I admit it. I’m not a holiday guy. I enjoy a lot of the aspects of Christmas that many of you do – spending time with friends and family, giving and receiving gifts, having time off from work, etc. On the other hand, Christmas can be a major hassle when you are someone who likes to procrastinate. It’s Christmas eve and I still am needing to brave the snow and get presents. Blergh.
Anyway, one of the things I enjoy most about Christmas is the rich theology found in the songs we sing this time of year. And I’m not talking about Have a Funky Christmas. (Yes, that was a N.K.O.T.B. reference I just dropped). No, I’m talking about some of the older hymns. Take O Night Divine, for instance.
Long lay the world in sin and error pining
‘Til He appeared and the soul felt its worth.
A thrill of hope, a weary world rejoices
For yonder breaks a new and glorious morn.
Fall on your knees
Oh, hear the angel voices.
Oh, night divine,
Oh, night when Christ was born!
These sort of songs seemed really absurd to me before I became I Christian. I think comedian and co-creator of the Chappelle Show sums it up well when he said –
If you’re not religious, Christmas songs might as well be about Harry Potter.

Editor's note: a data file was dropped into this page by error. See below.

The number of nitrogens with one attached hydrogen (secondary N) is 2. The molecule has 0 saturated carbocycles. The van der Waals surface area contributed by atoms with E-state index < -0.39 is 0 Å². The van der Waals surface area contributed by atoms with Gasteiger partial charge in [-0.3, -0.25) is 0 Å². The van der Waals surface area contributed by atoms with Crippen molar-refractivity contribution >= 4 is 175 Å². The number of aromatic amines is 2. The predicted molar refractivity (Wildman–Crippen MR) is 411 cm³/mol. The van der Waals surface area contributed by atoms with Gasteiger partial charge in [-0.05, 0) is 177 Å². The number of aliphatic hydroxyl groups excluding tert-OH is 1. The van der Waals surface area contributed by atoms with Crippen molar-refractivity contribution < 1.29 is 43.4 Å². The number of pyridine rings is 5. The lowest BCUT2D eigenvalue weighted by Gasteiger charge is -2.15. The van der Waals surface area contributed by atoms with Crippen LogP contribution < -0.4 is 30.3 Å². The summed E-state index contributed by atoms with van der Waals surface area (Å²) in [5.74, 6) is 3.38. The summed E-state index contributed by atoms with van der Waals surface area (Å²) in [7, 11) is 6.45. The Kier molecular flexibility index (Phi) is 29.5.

We may as well sing hymns to Frodo Baggins or Edward Cullen if we’re going to sing about Jesus, because after all, the Christmas story is just that – a story. Right? Well, there’s a lot I can say here, but let’s just focus on one particular aspect of the historicity of Jesus, and that’s Luke; the writer who has given us the most detailed account of the Christmas story. In his prologue Luke is very clear in his introduction that he’s writing as a historian.
Inasmuch as many have undertaken to compile a narrative of the things that have been accomplished among us, just as those who from the beginning were eyewitnesses and ministers of the word have delivered them to us, it seemed good to me also, having followed all things closely for some time past, to write an orderly account for you, most excellent Theophilus, that you may have certainty concerning the things you have been taught. – Luke 1:1-4
Who was Luke? He was not an eyewitness to Jesus’ life, but we see from the 16th chapter of Acts (the other book in the Bible that he wrote) he inserted himself in the story when he suddenly starts using the first-person plural: “we set sail from Troas to Samothrace”. From then on it’s “we” “we” “we” all the way home…er, ahem…until the end of the book, which some scholars believe was completed around 62 A.D. That means Luke went with Paul on his missionary journeys. This is further confirmed in Paul’s letter to the Colossians when Paul writes “Luke the beloved physician greets you.”
So we can safely say that Luke had ample opportunity interview eyewitnesses of Jesus’s life while in Jerusalem. Eyewitnesses as in…? Well, we get a big clue by subtracting from the Gospel of Luke everything found in the other gospels and seeing what is peculiar to Luke. We find that many of Luke’s peculiar reports are connected to female followers of Jesus: , i.e. Joanna, Susanna, and significantly, Mary, Jesus’s mother, who may have had a thing or two to say about Jesus’s birth.